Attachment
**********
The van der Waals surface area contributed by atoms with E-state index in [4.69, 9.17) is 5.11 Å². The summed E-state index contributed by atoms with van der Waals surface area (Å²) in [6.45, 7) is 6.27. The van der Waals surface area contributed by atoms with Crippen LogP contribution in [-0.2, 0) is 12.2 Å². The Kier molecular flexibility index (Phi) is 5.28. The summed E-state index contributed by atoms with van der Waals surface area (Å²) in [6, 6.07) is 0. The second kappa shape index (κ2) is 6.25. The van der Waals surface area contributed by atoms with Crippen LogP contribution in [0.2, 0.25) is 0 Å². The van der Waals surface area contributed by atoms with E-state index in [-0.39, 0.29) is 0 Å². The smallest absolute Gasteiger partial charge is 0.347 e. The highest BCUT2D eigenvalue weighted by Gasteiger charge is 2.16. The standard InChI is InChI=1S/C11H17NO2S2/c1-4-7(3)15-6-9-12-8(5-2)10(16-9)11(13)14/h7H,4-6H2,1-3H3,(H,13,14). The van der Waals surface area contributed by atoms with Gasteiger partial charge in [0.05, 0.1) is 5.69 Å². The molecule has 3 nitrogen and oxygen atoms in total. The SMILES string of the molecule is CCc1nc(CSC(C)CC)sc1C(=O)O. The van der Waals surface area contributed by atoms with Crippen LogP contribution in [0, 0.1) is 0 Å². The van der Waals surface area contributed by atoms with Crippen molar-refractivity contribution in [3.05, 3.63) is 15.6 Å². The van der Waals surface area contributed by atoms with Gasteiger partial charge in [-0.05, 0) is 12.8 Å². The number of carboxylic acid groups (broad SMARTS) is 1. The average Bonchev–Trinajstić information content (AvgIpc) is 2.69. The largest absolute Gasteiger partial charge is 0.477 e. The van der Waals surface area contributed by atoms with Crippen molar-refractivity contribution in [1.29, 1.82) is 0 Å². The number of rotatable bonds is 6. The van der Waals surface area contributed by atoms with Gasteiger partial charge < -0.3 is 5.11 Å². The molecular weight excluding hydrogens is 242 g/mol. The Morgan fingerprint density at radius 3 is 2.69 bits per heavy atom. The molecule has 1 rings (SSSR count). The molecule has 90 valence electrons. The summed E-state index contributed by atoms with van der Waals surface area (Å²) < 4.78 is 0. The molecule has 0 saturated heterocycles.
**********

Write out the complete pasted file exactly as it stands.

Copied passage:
The van der Waals surface area contributed by atoms with E-state index in [4.69, 9.17) is 5.11 Å². The summed E-state index contributed by atoms with van der Waals surface area (Å²) in [6.45, 7) is 6.27. The van der Waals surface area contributed by atoms with Crippen LogP contribution in [-0.2, 0) is 12.2 Å². The Kier molecular flexibility index (Phi) is 5.28. The summed E-state index contributed by atoms with van der Waals surface area (Å²) in [6, 6.07) is 0. The second kappa shape index (κ2) is 6.25. The van der Waals surface area contributed by atoms with Crippen LogP contribution in [0.2, 0.25) is 0 Å². The van der Waals surface area contributed by atoms with E-state index in [-0.39, 0.29) is 0 Å². The smallest absolute Gasteiger partial charge is 0.347 e. The highest BCUT2D eigenvalue weighted by Gasteiger charge is 2.16. The standard InChI is InChI=1S/C11H17NO2S2/c1-4-7(3)15-6-9-12-8(5-2)10(16-9)11(13)14/h7H,4-6H2,1-3H3,(H,13,14). The van der Waals surface area contributed by atoms with Gasteiger partial charge in [0.05, 0.1) is 5.69 Å². The molecule has 3 nitrogen and oxygen atoms in total. The SMILES string of the molecule is CCc1nc(CSC(C)CC)sc1C(=O)O. The van der Waals surface area contributed by atoms with Crippen LogP contribution in [0, 0.1) is 0 Å². The van der Waals surface area contributed by atoms with Crippen molar-refractivity contribution in [3.05, 3.63) is 15.6 Å². The van der Waals surface area contributed by atoms with Gasteiger partial charge in [-0.05, 0) is 12.8 Å². The number of carboxylic acid groups (broad SMARTS) is 1. The average Bonchev–Trinajstić information content (AvgIpc) is 2.69. The largest absolute Gasteiger partial charge is 0.477 e. The van der Waals surface area contributed by atoms with Crippen molar-refractivity contribution in [1.29, 1.82) is 0 Å². The number of rotatable bonds is 6. The van der Waals surface area contributed by atoms with Gasteiger partial charge < -0.3 is 5.11 Å². The molecular weight excluding hydrogens is 242 g/mol. The Morgan fingerprint density at radius 3 is 2.69 bits per heavy atom. The molecule has 1 rings (SSSR count). The molecule has 90 valence electrons. The summed E-state index contributed by atoms with van der Waals surface area (Å²) < 4.78 is 0. The molecule has 0 saturated heterocycles.